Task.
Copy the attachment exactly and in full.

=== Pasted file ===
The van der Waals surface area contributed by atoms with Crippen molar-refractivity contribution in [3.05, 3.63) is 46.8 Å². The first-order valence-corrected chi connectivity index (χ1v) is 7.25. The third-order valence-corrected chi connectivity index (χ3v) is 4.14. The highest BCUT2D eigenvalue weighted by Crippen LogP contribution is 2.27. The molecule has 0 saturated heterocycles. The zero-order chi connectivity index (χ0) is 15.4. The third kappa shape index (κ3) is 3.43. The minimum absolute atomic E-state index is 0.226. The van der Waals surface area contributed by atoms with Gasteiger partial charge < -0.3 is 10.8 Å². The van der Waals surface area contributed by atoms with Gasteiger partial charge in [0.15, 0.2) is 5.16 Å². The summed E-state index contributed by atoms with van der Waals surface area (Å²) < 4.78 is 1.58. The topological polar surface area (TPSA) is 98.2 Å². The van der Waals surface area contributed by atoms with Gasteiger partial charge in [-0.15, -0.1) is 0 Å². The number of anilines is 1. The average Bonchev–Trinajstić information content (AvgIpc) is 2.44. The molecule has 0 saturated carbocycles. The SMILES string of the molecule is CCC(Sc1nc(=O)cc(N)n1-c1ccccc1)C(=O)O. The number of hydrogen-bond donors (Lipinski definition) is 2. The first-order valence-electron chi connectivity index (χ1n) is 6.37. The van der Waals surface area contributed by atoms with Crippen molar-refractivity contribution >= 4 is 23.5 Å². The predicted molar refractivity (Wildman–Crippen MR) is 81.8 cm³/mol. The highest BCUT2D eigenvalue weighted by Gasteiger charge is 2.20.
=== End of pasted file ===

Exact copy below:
The van der Waals surface area contributed by atoms with Crippen molar-refractivity contribution in [3.05, 3.63) is 46.8 Å². The first-order valence-corrected chi connectivity index (χ1v) is 7.25. The third-order valence-corrected chi connectivity index (χ3v) is 4.14. The highest BCUT2D eigenvalue weighted by Crippen LogP contribution is 2.27. The molecule has 0 saturated heterocycles. The zero-order chi connectivity index (χ0) is 15.4. The third kappa shape index (κ3) is 3.43. The minimum absolute atomic E-state index is 0.226. The van der Waals surface area contributed by atoms with Gasteiger partial charge < -0.3 is 10.8 Å². The van der Waals surface area contributed by atoms with Gasteiger partial charge in [0.15, 0.2) is 5.16 Å². The summed E-state index contributed by atoms with van der Waals surface area (Å²) < 4.78 is 1.58. The topological polar surface area (TPSA) is 98.2 Å². The van der Waals surface area contributed by atoms with Gasteiger partial charge in [-0.15, -0.1) is 0 Å². The number of anilines is 1. The average Bonchev–Trinajstić information content (AvgIpc) is 2.44. The molecule has 0 saturated carbocycles. The SMILES string of the molecule is CCC(Sc1nc(=O)cc(N)n1-c1ccccc1)C(=O)O. The number of hydrogen-bond donors (Lipinski definition) is 2. The first-order valence-electron chi connectivity index (χ1n) is 6.37. The van der Waals surface area contributed by atoms with Crippen molar-refractivity contribution >= 4 is 23.5 Å². The predicted molar refractivity (Wildman–Crippen MR) is 81.8 cm³/mol. The highest BCUT2D eigenvalue weighted by Gasteiger charge is 2.20.